Mower decks also receive power to their gearboxes via shaft drive, so slippage in wet conditions is virtually eliminated. The X739 can be outfitted with a 54” Edge drive-over deck that is manufactured by a one-piece stamped process and then reinforced by a bent and welded bar profiling the perimeter. Our test tractor was outfitted with a 60” deck manufactured in the same manner with four anti-scalp wheels that at first glance were reminiscent of the nice swivel assemblies used in the 55 and 70 series compact utility tractors (CUTs). We say at first glance because the assemblies do not swivel, though they do rotate for easy removal using a spring-loaded keeper pin.
Cut height is adjustable from the operator’s seat using a rotary dial. John Deere literature states cut height is adjustable in ¼” increments from 1” to 5.25” but we found, and have found on other John Deere machines, that the ¼” increment is really from 1” to 3” and that the space between increments from 3” to 5.25” is really greater. The dealer we talked to, Farmington Valley Equipment in Farmington, CT, mentioned that it has been able to modify the height assembly for its customers, gaining better adjustability in the cut height range most likely to be used. Perhaps John Deere will take notice and come up with a similar improvement to the design. Other than that, power is delivered to the deck through a hydraulic power take off (PTO) clutch with functions with a soft, modulated engagement.
Though the standard decks are of a drive-over design, purchasers might want to opt for the $270 auto-connect option that makes hooking up the driveshaft a snap. The system is even compatible with front-mounted implements, such as snow blowers and rotary brooms, and does not need to be removed when they are used. A deck leveling system is standard equipment and uses a hex wrench (stored in the covered tool compartment) along with a plastic side-to-side height indicator. One feature we’d ditch: the autowash port. Adding water to metal just seems a recipe for disaster, but even past that, the location of the port is exactly where we would step on the deck to climb aboard the tractor.
Driving the X739 is quite effortless, though we did note the AWS system required more attention to maintaining a line. One tester described the handling and “skitterish,” while another said “nervous.” All agreed, however, that this is one nimble set up. That said, if we were in the market for a machine of this size and class, we would probably lean towards the X738, which is the same tractor sans the AWS and in the process saving 87 lbs and $800. Another feature built into the X739 we wondered about was the full-time 4WD. Would it scuff and cut into the turf during tight turns? The answer is no. With the X739 4WD system the inside wheel turns slower than the outer and damage is no more than with a similarly sized 2WD tractor. Though we’d prefer having the option to engage the front-wheel drive when only actually needed, the full-time system works well.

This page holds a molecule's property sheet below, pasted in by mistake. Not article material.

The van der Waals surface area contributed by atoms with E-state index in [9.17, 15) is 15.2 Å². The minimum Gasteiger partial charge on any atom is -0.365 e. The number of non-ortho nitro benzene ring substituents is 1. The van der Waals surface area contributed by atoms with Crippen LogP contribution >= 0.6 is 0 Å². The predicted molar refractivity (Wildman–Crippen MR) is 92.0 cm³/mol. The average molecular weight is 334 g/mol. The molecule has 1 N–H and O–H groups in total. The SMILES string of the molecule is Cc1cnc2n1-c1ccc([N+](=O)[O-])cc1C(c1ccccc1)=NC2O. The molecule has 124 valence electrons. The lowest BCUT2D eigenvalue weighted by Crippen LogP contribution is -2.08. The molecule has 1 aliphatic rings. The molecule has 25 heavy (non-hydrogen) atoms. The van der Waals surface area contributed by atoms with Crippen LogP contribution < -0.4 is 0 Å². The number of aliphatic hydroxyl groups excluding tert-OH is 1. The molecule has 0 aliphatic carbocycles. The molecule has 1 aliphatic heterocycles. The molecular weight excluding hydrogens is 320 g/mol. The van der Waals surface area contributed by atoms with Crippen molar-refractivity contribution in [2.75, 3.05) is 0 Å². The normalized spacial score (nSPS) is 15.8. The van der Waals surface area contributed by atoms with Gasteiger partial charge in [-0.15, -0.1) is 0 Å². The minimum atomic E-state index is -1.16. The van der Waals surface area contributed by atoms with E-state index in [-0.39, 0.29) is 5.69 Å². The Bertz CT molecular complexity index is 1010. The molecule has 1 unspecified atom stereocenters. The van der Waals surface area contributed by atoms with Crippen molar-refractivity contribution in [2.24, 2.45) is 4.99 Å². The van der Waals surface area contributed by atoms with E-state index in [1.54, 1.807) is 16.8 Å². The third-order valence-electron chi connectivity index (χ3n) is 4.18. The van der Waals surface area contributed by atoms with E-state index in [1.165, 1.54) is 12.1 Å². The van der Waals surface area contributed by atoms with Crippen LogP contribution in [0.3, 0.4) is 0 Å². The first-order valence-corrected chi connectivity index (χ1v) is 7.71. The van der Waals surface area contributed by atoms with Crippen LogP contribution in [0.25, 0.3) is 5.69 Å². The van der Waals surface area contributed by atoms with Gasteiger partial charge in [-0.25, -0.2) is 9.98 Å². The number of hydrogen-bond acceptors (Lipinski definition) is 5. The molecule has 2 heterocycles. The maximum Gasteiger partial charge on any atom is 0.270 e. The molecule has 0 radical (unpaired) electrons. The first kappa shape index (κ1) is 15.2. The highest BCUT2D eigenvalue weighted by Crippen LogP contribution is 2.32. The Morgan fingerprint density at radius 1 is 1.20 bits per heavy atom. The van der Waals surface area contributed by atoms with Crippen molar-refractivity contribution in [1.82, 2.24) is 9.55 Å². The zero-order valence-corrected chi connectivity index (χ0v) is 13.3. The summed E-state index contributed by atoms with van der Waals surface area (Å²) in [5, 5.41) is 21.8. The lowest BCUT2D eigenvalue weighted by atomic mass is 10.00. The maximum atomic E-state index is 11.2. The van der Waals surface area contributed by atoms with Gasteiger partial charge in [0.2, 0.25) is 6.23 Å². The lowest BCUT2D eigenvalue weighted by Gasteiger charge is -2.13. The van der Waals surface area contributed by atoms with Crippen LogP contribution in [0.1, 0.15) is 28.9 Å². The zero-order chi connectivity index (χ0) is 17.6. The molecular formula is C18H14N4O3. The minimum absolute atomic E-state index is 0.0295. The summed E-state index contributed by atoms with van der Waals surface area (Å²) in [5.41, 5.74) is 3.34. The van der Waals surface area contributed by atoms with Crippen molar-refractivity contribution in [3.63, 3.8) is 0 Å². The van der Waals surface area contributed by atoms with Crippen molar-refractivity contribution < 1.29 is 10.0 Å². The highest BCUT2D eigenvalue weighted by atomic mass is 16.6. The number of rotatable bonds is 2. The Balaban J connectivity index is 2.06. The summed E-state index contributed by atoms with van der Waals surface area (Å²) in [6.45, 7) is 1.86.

Options include a rear 540 RPM PTO and a limited Cat I three-point hitch (3PH), but the addition of these will push an X7xx tractor pricing past the purchase point of a 1000 Series tractor and still with no factory loader option. Measuring 51.2” high by 75” long and weighing 1045 lbs (tractor only), the X739 rides on a 55.7” wheelbase and comes with 18 x 8.5-10 front HDAP (heavy-duty all-purpose) and 16 x 12.00-12 rear HDAP tires.
With a four-year/700 hour residential warranty backed up by one of the oldest manufacturer’s in the business, if you are in the market for a heavy-duty lawn and garden tractor that is incredibly maneuverable and puts power to the ground in any and all conditions, check out the X739. Along the way, you just might prove that marketing demographic right or wrong.
(Source – http://www.tractor.com/manufacturers/john-deere/2013-john-deere-x739-signature-series-review-1591.html)